Humans and robots worked side-by-side this summer at NASA's Johnson Space Center (JSC) in Houston to evaluate the concept of using human-robotic teams to improve the productivity of astronauts working outside the International Space Station, other space vehicles, or on the surface of other planets.
"We like to think of these as 'EVA (extravehicular activity) squads' - humans outside the spacecraft in space suits, dexterous robots, humans inside the spacecraft or on the ground tele-operating robots, free-flying robots, giant crane robots - all working together to get the job done," said Test Conductor Dr. Robert Ambrose of the JSC Engineering Directorate's Automation, Robotics and Simulation Division.
"The EVA work done now uses two astronauts, backing each other up, with help from astronauts inside and a large robotic arm outside," said Ambrose, who also manages the Robonaut Project that supplied two dexterous humanoid robots for the test. "To get more work done during the six to eight hours the astronauts have in their suits, we want them each to be their own team leader. When they come out of the airlock they each form their own human-robot squads and work in parallel, getting twice as much done." The new Robonaut, a collaborative effort with the Defense Advanced Research Projects Agency, also known as DARPA, has been under development at JSC for the last several years.
Astronaut Nancy Currie stepped into an advanced concept space suit to participate in the test as the squad leader. The task at hand was to assemble an aluminum truss structure. Currie and her Robonaut companions assembled the truss several times, significantly cutting the time required to complete the task on each run.
After the structure was assembled, the team installed electrical cable, with the Robonauts taking the cable out of its package and routing it around the truss to Currie, who connected it to the truss using a standard EVA electrical connector and wire ties. To wrap up the test series, they simulated what would happen if a hazardous chemical contaminated Currie's space suit, with Currie using a special brush to remove the make-believe chemical and then handing the brush to a Robonaut to clean the places she couldn't.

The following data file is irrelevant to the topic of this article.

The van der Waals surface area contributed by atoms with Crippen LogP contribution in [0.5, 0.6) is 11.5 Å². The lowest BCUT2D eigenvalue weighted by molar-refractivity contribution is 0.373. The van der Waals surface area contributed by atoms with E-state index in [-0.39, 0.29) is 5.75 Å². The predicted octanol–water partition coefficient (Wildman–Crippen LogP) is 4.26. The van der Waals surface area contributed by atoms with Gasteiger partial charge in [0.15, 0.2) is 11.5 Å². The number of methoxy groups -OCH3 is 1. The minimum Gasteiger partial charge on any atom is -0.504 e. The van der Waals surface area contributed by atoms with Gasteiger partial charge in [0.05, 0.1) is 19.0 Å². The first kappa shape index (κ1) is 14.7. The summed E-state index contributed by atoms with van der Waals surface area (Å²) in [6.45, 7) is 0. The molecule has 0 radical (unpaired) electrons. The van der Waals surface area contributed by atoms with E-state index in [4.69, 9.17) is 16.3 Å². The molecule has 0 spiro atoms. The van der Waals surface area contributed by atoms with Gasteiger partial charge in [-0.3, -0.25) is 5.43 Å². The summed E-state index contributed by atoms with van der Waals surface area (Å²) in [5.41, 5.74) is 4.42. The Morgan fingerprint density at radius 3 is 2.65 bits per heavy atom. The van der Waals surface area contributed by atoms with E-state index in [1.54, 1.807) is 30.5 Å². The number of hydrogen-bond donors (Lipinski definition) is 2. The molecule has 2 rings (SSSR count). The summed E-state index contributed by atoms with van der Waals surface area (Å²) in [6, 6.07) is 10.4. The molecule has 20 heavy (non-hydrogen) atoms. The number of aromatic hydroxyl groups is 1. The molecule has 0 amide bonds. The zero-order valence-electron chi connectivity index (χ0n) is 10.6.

Currie wore an advanced-concept space suit designed for use on other planets. The suit is half as heavy as a standard Shuttle Extravehicular Mobility Unit (EMU) and easier to maneuver in Earth's gravity. The "I-suit," developed for NASA by ILC Dover, Inc., is one of several different advanced space suit assemblies being used to compare the relative merits and liabilities of various suit components.
"I think it went great," Currie said of the test series. "In the next five years, when we think about EVA, we're going to think in terms of sending out squads. If you look at an EVA timeline, about 20 percent is worksite setup and closeout, getting tools ready and managing tethers." Robonauts could help reduce that time, making an astronaut more productive or cutting the amount of time the astronaut has to be outside in a hazardous environment.
"On the Station, you could send a Robonaut or two out early to set up the worksite, or leave them out late to clean up. They could be stored in an outside garage and used as a quick response mechanism, or to respond to hazardous chemicals, such as the ammonia used in the Station's cooling system," Currie explained, noting that after a trip to Mars, the crew will need time to adjust to the partial gravity environment on the planet. "You could be productive from the first day by sending robots out as scouts while letting the crew adapt to the Mars environment."
The Robonauts, with their highly dexterous hand design, can work with the same tools humans use. For these tests, the Robonauts used standard EVA tools, such as ratchet wrenches, retractable tethers and socket caddies. In the future, a Robonaut could work like a nurse in an operating room, where an EVA crewmember, like a doctor, would ask the nurse for a particular tool and have it placed in his or her hand.
Robonauts of the future could be used for a variety of jobs, including assembly of orbital telescopes, remote Earth observatories and interplanetary transit vehicles, all of which could require work beyond low-Earth orbit.
"We're looking at what new machines we need to build and how we need to team them up to help the astronauts get more work done," Ambrose said. "The technology could be ready for International Space Station jobs in the next three to four years."
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